Modern free trade era produced slower growth and greater income inequality: study

February 9, 2015

OTTAWA—The defining features of the Canadian economy during the NAFTA era have been slower GDP growth, a surge in corporate concentration, and heightened income inequality, says a study released today by the Canadian Centre for Policy Alternatives (CCPA). The timing of the study is important given the current government’s intensive policy of negotiating ever-more intrusive NAFTA-like trade and investment agreements with countries like Japan, the European Union, China and others.

The study, by Unifor economist and CCPA research associate Jordan Brennan, looks at trade and investment trends, merger and acquisition activity, corporate wealth concentration, GDP growth, and other economic indicators over the past century in order to determine how trade and investment liberalization—the modern free trade era—has affected the Canadian economy. Notably, the study finds a direct link between corporate concentration during this period and today’s income and wealth inequality.

“Most people assume the era of trade and investment liberalization, ushered in by the Canada-U.S. free trade agreement and continued with NAFTA, has been unambiguously good for Canada’s political economy. However, the most important and until now overlooked legacy of the past quarter-century appears to be the points of contact between corporate merger activity and the associated expansion of large firms on the one hand, and sluggish growth and heightened income inequality on the other,” says Brennan.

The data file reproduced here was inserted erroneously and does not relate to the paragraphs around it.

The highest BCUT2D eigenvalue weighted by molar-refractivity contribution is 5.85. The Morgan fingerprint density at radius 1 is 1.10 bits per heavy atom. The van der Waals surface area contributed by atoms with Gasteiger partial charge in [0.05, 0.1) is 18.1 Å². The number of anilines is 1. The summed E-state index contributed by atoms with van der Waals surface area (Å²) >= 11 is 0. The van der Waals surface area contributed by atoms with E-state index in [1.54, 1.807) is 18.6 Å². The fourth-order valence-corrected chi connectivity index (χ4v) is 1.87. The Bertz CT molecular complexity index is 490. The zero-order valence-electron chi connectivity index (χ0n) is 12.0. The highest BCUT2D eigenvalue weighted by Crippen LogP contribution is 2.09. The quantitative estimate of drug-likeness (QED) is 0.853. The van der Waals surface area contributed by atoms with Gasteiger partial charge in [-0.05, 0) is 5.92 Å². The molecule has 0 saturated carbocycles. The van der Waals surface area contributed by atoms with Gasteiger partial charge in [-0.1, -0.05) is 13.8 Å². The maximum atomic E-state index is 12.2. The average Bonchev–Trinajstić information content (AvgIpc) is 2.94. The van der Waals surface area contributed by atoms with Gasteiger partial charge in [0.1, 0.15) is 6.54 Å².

According to the study, the rebalancing of corporate earnings from domestic to foreign markets during the TAIL (trade and investment liberalization) era had a noticeable impact on growth and employment. Between 1963 and 1988, the rate of growth of business investment in fixed assets—a key driver of GDP growth—averaged 4.8%. Private sector employment grew at a rate of 2.4% and GDP per capita at 2.8%. All three rates were halved in the quarter-century since 1988, falling to 2.4%, 1.3% and 1.2% respectively.

Though the stagnant growth of the past 25 years may be socially detrimental, it is not necessarily detrimental from the standpoint of large firms, which have seen an enormous redistribution of income, wealth, and power in their favour.

Brennan argues there is nothing inevitable about these outcomes. A strategic trade and managed investment regime that actually promoted domestic investment and Canadian exports and which fostered inclusive, wage-led growth would rebalance wealth and power more evenly across society.

“To get to that point, however, Canadians will need a better understanding of the consequences of current trade and investment policies, which will provide the opportunity to correct our policy errors.”


Ascent of Giants: NAFTA, Corporate Power and the Growing Income Gap is available for download on the CCPA website. 

For more information contact Kerri-Anne Finn, CCPA Senior Communications Officer, at 613-563-1341 x306.